If you want to stay fresh with the TLD definitions--though they don't change often--delete the cache file occasionally, or run

tldextract --update


env TLDEXTRACT_CACHE="~/tldextract.cache" tldextract --update

It is also recommended to delete the file after upgrading this lib.

Advanced Usage

Public vs. Private Domains

The PSL maintains a concept of "private" domains.

PRIVATE domains are amendments submitted by the domain holder, as an expression of how they operate their domain security policy. … While some applications, such as browsers when considering cookie-setting, treat all entries the same, other applications may wish to treat ICANN domains and PRIVATE domains differently.

By default, tldextract treats public and private domains the same.

>>> extract = tldextract.TLDExtract()
>>> extract('')
ExtractResult(subdomain='waiterrant', domain='blogspot', suffix='com')

The following overrides this.

>>> extract = tldextract.TLDExtract(include_psl_private_domains=True)
>>> extract.update() # necessary until #66 is fixed
>>> extract('')
ExtractResult(subdomain='', domain='waiterrant', suffix='')

The thinking behind the default is, it's the more common case when people mentally parse a URL. It doesn't assume familiarity with the PSL nor that the PSL makes such a distinction. Note this may run counter to the default parsing behavior of other, PSL-based libraries.

Specifying your own URL or file for the Suffix List data

You can specify your own input data in place of the default Mozilla Public Suffix List:

extract = tldextract.TLDExtract(
    # Recommended: Specify your own cache file, to minimize ambiguities about where
    # tldextract is getting its data, or cached data, from.

The above snippet will fetch from the URL you specified, upon first need to download the suffix list (i.e. if the cache_file doesn't exist).

If you want to use input data from your local filesystem, just use the file:// protocol:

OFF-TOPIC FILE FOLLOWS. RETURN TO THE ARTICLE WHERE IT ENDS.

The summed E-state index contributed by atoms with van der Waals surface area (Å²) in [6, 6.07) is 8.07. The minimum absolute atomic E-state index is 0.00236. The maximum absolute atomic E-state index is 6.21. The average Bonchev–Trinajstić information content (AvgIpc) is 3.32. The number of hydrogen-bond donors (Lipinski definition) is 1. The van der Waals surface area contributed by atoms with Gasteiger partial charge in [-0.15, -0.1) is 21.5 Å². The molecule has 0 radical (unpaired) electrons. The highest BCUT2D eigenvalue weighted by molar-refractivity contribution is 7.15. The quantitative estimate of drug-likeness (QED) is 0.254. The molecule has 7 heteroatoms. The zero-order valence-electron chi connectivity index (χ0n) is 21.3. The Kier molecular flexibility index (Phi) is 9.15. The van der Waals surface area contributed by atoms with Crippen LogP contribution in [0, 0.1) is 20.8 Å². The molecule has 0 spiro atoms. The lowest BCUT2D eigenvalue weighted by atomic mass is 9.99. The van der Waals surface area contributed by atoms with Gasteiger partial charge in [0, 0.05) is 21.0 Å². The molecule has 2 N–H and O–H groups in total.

extract = tldextract.TLDExtract(

Use an absolute path when specifying the suffix_list_urls keyword argument. os.path is your friend.


Can you add suffix ____? Can you make an exception for domain ____?

This project doesn't contain an actual list of public suffixes. That comes from the Public Suffix List (PSL). Submit amendments there.

(In the meantime, you can tell tldextract about your exception by either forking the PSL and using your fork in the suffix_list_urls param, or adding your suffix piecemeal with the extra_suffixes param.)

If I pass an invalid URL, I still get a result, no error. What gives?

To keep tldextract light in LoC & overhead, and because there are plenty of URL validators out there, this library is very lenient with input. If valid URLs are important to you, validate them before calling tldextract.

This lenient stance lowers the learning curve of using the library, at the cost of desensitizing users to the nuances of URLs. Who knows how much. But in the future, I would consider an overhaul. For example, users could opt into validation, either receiving exceptions or error metadata on results.

Public API

I know it's just one method, but I've needed this functionality in a few projects and programming languages, so I've uploaded tldextract to App Engine. It's there on GAE's free pricing plan until Google cuts it off. Just hit it with your favorite HTTP client with the URL you want parsed like so:

curl ""
# {"domain": "bbc", "subdomain": "www", "suffix": ""}


Setting up

  1. git clone this repository.
  2. Change into the new directory.
  3. pip install tox

Alternatively you can install detox instead of tox to run tests in parallel.

Running the Test Suite

Run all tests against all supported Python versions:


Run all tests against a specific Python environment configuration:

tox -l
tox -e py37